WHAT’S HAPPENING’S TRI-CITY VOICE

October 22, 2013

What are the ‘work rules’ that caused BART strike? BY THE ASSOCIATED PRESS OAKLAND, Calif. (AP), After six months of negotiations and a four-day strike in July, San Francisco’s Bay Area Rapid Transit system and its workers had all but agreed on the typically contentious contract issues of wages and benefits. Then a deal fell apart, and workers went on strike Friday for a second time. The main sticking point: “work rules.’’ WHAT ARE WORK RULES? They cover everything from how schedules are made and how grievances are handled to how paychecks are distributed and whether

More Americans exercise while they work BY SAM HANANEL ASSOCIATED PRESS WASHINGTON (AP), Glued to your desk at work? Cross that off the list of excuses for not having the time to exercise. A growing number of Americans are standing, walking and even cycling their way through the workday at treadmill desks, standup desks or other moving workstations. Others are forgoing chairs in favor of giant exercise balls to stay fit. Walking on a treadmill while making phone calls and sorting through emails means “being productive on two fronts,’’ said Andrew Lockerbie, senior vice president of benefits at Brown & Brown, a global insurance consulting firm. Lockerbie can burn 350 calories a day walking 3 to 4 miles on one of two treadmill desks that his company’s Indianapolis office purchased earlier this year. “I’m in meetings and at my desk and on the phone all day,’’ he said. “It’s great to be able to have an option at my work to get some physical activity while I’m actually doing office stuff. You feel better, you get your blood moving, you think clearly.’’ Treadmill desks designed for the workplace are normally set to move at 1 to 2 mph, enough to get the heart rate up but not too fast to distract from reading or talking on the phone comfortably. It’s been a decade since scientific studies began to show that too much sitting can lead to obesity and increase the risk of developing diabetes, high blood pressure and heart disease. Even going to the gym three times a week doesn’t offset the harm of being sedentary for hours at a time, said Dr. James Levine, an endocrinologist at the Mayo Clinic. “There’s a glob of information that sitting is killing us,’’ Levine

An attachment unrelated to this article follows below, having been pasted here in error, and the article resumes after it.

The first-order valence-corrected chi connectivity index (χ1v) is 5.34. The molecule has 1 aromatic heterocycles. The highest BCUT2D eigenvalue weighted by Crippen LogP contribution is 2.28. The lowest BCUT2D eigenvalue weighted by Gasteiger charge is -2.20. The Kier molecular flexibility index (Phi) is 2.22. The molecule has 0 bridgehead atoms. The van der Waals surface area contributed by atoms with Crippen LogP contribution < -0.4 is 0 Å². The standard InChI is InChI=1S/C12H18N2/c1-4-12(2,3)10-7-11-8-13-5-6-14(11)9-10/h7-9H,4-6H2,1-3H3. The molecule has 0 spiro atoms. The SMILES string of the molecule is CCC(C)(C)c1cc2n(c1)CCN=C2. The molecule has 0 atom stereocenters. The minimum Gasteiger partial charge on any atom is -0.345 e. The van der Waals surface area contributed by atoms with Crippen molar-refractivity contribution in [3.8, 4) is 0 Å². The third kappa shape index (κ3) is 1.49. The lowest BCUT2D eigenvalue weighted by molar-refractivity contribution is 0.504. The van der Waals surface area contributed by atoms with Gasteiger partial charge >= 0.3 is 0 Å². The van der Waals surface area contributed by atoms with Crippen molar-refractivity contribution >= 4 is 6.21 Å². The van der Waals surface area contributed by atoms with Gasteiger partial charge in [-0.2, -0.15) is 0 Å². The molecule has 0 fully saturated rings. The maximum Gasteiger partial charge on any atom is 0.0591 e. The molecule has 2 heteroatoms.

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reports are written electronically or in longhand. For workers, stricter rules create stability in their assignments and how they do their jobs. For managers, they limit how flexibly and efficiently they can run the system. HOW DO THEY FACTOR ON THE BART TALKS? Some of the biggest work rule changes BART sought relate to work shifts and worker protections. For example, BART wants to be able to change work schedules with greater ease; the unions want to preserve schedules such as a 4-day, 10-hour week, saying this helps workers with child care

and other obligations. Other proposed changes would affect the handling of worker claims of discrimination or harassment by managers. The unions say they are willing to submit work rule changes to an arbitrator, but that BART declined. ARE WORK RULES USUALLY SUCH A BIG DEAL? They are not typically a dealbreaker for negotiations. Disagreements over wages and benefits such as health care and pensions are usually the kinds of issues that provoke a strike. In some negotiations, unions trade work rules for a better economic package.